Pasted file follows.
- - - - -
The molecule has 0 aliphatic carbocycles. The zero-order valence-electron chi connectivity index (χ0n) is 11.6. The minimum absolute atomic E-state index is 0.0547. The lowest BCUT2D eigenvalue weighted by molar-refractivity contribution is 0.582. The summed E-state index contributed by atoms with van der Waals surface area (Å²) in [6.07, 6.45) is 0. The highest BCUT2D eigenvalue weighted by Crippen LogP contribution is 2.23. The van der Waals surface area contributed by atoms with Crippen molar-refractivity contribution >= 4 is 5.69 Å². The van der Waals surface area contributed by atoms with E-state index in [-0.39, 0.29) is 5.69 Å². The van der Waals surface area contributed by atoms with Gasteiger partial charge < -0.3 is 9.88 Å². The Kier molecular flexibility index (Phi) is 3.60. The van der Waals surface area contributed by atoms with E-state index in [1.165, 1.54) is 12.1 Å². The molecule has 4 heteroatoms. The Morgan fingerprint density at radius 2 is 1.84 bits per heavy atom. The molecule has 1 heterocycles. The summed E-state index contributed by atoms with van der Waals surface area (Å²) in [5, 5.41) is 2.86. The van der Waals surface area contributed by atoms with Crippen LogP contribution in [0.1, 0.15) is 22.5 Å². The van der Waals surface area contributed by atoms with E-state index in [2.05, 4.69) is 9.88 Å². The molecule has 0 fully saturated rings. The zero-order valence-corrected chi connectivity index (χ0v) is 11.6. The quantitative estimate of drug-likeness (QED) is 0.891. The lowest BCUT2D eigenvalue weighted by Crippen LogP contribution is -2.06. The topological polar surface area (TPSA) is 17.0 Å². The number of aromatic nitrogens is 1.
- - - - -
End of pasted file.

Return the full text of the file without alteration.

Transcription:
The molecule has 0 aliphatic carbocycles. The zero-order valence-electron chi connectivity index (χ0n) is 11.6. The minimum absolute atomic E-state index is 0.0547. The lowest BCUT2D eigenvalue weighted by molar-refractivity contribution is 0.582. The summed E-state index contributed by atoms with van der Waals surface area (Å²) in [6.07, 6.45) is 0. The highest BCUT2D eigenvalue weighted by Crippen LogP contribution is 2.23. The van der Waals surface area contributed by atoms with Crippen molar-refractivity contribution >= 4 is 5.69 Å². The van der Waals surface area contributed by atoms with E-state index in [-0.39, 0.29) is 5.69 Å². The van der Waals surface area contributed by atoms with Gasteiger partial charge < -0.3 is 9.88 Å². The Kier molecular flexibility index (Phi) is 3.60. The van der Waals surface area contributed by atoms with E-state index in [1.165, 1.54) is 12.1 Å². The molecule has 4 heteroatoms. The Morgan fingerprint density at radius 2 is 1.84 bits per heavy atom. The molecule has 1 heterocycles. The summed E-state index contributed by atoms with van der Waals surface area (Å²) in [5, 5.41) is 2.86. The van der Waals surface area contributed by atoms with Crippen LogP contribution in [0.1, 0.15) is 22.5 Å². The van der Waals surface area contributed by atoms with E-state index in [2.05, 4.69) is 9.88 Å². The molecule has 0 fully saturated rings. The zero-order valence-corrected chi connectivity index (χ0v) is 11.6. The quantitative estimate of drug-likeness (QED) is 0.891. The lowest BCUT2D eigenvalue weighted by Crippen LogP contribution is -2.06. The topological polar surface area (TPSA) is 17.0 Å². The number of aromatic nitrogens is 1.